19. neque more probo nec voce serena: Litotes. See Prol., 1.

20. ingentis Titos: Comp. celsi Rhamnes, HoR., A. P., 342. Here, however, there is a reference to size of body (like ingens Pulfennius, 5, 190; torosa iuventus, 3, 86; caloni alto, 5, 95), for which PERSIUS seems to have had a Stoic contempt. Titi, perhaps another form of Tities, the old Sabine nobility (Mommsen, Röm. Gesch., B. 1, K. 4), of whom much aristocratic virtue might have been expected (sanctos licet horrida mores | tradiderit domus ac veteres imitata Sabinos, Juv., 10, 298–9). Instead of that we have great, hulking debauchees.—trepidare: 'quiver.' The word is used indifferently of pleasant and unpleasant agitation. The quavering measure thrills them so that they can not sit still. On the infinitive, see 3, 64.

21. scalpuntur intima: 'their marrow is tickled.' Scalpere is opposed to radere, 1, 107. Comp. 3, 114; 5, 15.

22. tun: -ne is often found in rhetorical questions.—vetule: you old reprobate, you old sinner.'—escas : 'tidbits;' escas colligere, cater."

23. quibus et dicas: Et belongs to cute perditus, which is variously explained “dropsical," unblushing,' “thoroughly diseased. The context requires a tough subject, and hide-bound' or ó case-hardened' might answer as a rendering.-ohe: a reminiscence of HoR., Sat. 2, 5, 96: importunus amat laudari ; donec "Ohe iam' | ad caelum manibus sublatis dixerit, urge, I crescentem tumidis infla sermonibus utrem, which last line helps us to understand cute perditus. PERSIUS, as is his wont, tries to improve on HORACE, and makes his man inelastic.

24-43. M. Study is useless except to show what a man has in him.-P. A low ideal for a student.—M. Fame is a fine thing.– P. It would be a fine thing if it were not shared by every dinnertable poet.—M. You are too captious. It is a great thing to have written poems that are proof against trunk-maker and pastrycook.

24. Quo didicisse? The exclamatory infinitive with involved subject. G., 534 (340); A., 57, 8, 9.

25. iecore: the seat of the passions. Here 'heart' or 'breast' would seem to be more appropriate.-caprificus: the wild figtree sprouts in the clefts of rocks and cracks of buildings, which it rends in its growth. Ad quae | discutienda valent mala robora fici, Juv., 10, 145.

26. En pallor seniumque: “So that's the meaning of your studious pallor (v. 124; 3, 85; 5, 62) and your (early) old age.' With senium comp. HoR., Ep., 1, 18,47: inhumanae senium depone Camenae. PERSIUS mocks at the weariness to the flesh which the student has undergone for so paltry a result. This is the arrangement of Jahn (1843) and Hermann. Jahn (1868) follows Heinr. in giving the line to the remonstrant. En, originally an interrogative, is, after the time of SALLUST, confounded with em, and combined with the nom. in the sense of em, which properly takes the accus. alone. So Ribbeck, Beiträge zur Lehre von den latein. Partikeln, S. 35.—0 mores: Cicero's famous ejaculation. - usque adeone : Usque adeone mori miserum est, VERG., Aen., 12, 646; usque adeo nihil est, Juv., 3, 84.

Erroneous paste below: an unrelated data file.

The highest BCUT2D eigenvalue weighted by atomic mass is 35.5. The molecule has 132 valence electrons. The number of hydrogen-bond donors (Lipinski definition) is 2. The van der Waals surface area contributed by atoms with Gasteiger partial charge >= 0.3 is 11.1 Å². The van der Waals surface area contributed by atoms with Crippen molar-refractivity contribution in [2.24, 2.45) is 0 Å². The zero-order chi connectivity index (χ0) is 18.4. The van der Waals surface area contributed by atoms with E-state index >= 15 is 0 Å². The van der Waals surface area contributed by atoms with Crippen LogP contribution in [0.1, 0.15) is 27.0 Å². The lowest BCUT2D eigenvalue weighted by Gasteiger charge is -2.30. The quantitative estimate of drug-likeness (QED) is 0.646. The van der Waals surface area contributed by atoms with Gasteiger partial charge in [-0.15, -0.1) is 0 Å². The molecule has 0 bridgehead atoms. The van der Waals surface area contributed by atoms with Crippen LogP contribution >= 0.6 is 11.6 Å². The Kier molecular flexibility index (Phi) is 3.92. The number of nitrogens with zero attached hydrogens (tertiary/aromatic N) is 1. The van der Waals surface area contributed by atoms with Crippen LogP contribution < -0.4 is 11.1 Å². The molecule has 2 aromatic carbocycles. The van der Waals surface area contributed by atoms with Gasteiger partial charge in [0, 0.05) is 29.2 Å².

27. scire tuum nihil est, etc. : ' And is thy knowledge nothing if not known' (Gifford). These jingles were much admired in antiquity. The passage from LUCILIUS, which PERSIUS is said to have imitated, reads, according to L. Müller (fr. inc., 40, 73): ne dampnum faciam, scire hoc sibi nesciat is me. A better example in LUCR., 4, 470.

28. At: objects. See G., 490; A., 43, 3, 6.—digito monstrari: δακτύλω δείκνυσθαι (δακτυλοδεικτείσθαι). Quod monstror digito praetereuntium, HOR., Od., 4, 3, 22; saepe aliquis digito vatem designat euntem, Ov., Am., 3, 1. 19.—hic est: oúros šveīvos, in the well-known story of Demosthenes. Cic., Tusc. Dis., 5, 36.-di. cier: On the form, see G., 191, 2; A., 30, 6, e, 4. So fallier, 3, 50.

29. cirratorum: curl-pates.' Jahn cites Mart., 9, 29, 7: Matutini cirrata caterva magistri. School-boys wore their hair long, but PERSIUS does not waste his epithets, and youths of quality’are doubtless meant. Comp. the lautorum pueros of Juv., 7, 177.—dictata : “Persius takes not only higher schools, but higher lessons, dictata being passages from the poets read out by the master (for want of books) and repeated by the boys' (Conington). Translate a lesson-book,' a 'school classic.'

30. Ecce: introduces a satiric sketch of classic poets at work.'—inter pocula: 'over their cups.' Poems were read at table by an åvayvúorns, as lives of the saints are still read in religious houses.

31. Romulidae: Comp. Titos, v. 20; trossulus, v. 82; Romule, v. 87.-dia: Jeta, an affected word. “Let us hear,' say the company, 'what his charming verses are about’ (Pretor). Conington renders: “What news from the divine world of poesy ?'

32. hyacinthia lãena: The dandies of the day wore upper garments of military cut and gay colors. A similar military dandyism on the part of non-military men is observable in the Macedonian period. Comp. xlauvònpópoi ävdpes, THEOCR., 15, 6, with the commentators.

33. rancidulum quiddam: "affected stuff, 'namby - pamby trash.?-balba de nare=de nare balbutiens, “ with a nasal lisp,

with a snuffle and a lisp' (Conington). Balbus is especially used of the introduction of an aspirate, and ‘lisp,' which involves a spirant, is only approximate. Comp. Jaõua péya, inquid balba, LUCIL., 6, 20, with L. Müller's note.- locutus: Perf. Part. where we should expect a Present. G., 278, R.

34. Phyllidas Hypsipylas: Phyllis, fearing that she had been deserted by her lover, Demophon, hanged herself, and was changed into an almond-tree (Ov., Her., 2). Hypsipyle of Lem